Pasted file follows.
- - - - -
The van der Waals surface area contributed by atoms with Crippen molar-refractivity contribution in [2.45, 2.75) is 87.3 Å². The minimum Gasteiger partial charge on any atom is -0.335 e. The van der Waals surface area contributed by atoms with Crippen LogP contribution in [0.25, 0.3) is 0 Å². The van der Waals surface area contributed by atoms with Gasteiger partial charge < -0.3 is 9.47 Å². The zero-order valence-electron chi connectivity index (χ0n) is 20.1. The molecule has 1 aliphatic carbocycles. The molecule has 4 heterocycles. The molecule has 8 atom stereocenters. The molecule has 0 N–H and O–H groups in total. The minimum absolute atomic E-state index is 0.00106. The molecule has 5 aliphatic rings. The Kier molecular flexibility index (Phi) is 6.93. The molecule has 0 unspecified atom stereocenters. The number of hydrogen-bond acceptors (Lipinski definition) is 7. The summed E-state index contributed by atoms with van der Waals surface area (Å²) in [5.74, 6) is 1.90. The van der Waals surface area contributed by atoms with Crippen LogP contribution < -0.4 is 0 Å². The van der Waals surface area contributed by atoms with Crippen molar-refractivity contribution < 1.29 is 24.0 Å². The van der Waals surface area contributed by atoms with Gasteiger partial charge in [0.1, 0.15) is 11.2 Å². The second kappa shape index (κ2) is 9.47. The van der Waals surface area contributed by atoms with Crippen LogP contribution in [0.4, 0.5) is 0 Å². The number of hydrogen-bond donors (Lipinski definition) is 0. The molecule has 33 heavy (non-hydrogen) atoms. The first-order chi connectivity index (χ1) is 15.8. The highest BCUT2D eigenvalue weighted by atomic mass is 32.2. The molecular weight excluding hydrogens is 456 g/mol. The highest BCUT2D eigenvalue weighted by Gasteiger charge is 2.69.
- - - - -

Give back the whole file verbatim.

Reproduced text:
The van der Waals surface area contributed by atoms with Crippen molar-refractivity contribution in [2.45, 2.75) is 87.3 Å². The minimum Gasteiger partial charge on any atom is -0.335 e. The van der Waals surface area contributed by atoms with Crippen LogP contribution in [0.25, 0.3) is 0 Å². The van der Waals surface area contributed by atoms with Gasteiger partial charge < -0.3 is 9.47 Å². The zero-order valence-electron chi connectivity index (χ0n) is 20.1. The molecule has 1 aliphatic carbocycles. The molecule has 4 heterocycles. The molecule has 8 atom stereocenters. The molecule has 0 N–H and O–H groups in total. The minimum absolute atomic E-state index is 0.00106. The molecule has 5 aliphatic rings. The Kier molecular flexibility index (Phi) is 6.93. The molecule has 0 unspecified atom stereocenters. The number of hydrogen-bond acceptors (Lipinski definition) is 7. The summed E-state index contributed by atoms with van der Waals surface area (Å²) in [5.74, 6) is 1.90. The van der Waals surface area contributed by atoms with Crippen LogP contribution < -0.4 is 0 Å². The van der Waals surface area contributed by atoms with Crippen molar-refractivity contribution < 1.29 is 24.0 Å². The van der Waals surface area contributed by atoms with Gasteiger partial charge in [0.1, 0.15) is 11.2 Å². The second kappa shape index (κ2) is 9.47. The van der Waals surface area contributed by atoms with Crippen LogP contribution in [0.4, 0.5) is 0 Å². The number of hydrogen-bond donors (Lipinski definition) is 0. The molecule has 33 heavy (non-hydrogen) atoms. The first-order chi connectivity index (χ1) is 15.8. The highest BCUT2D eigenvalue weighted by atomic mass is 32.2. The molecular weight excluding hydrogens is 456 g/mol. The highest BCUT2D eigenvalue weighted by Gasteiger charge is 2.69.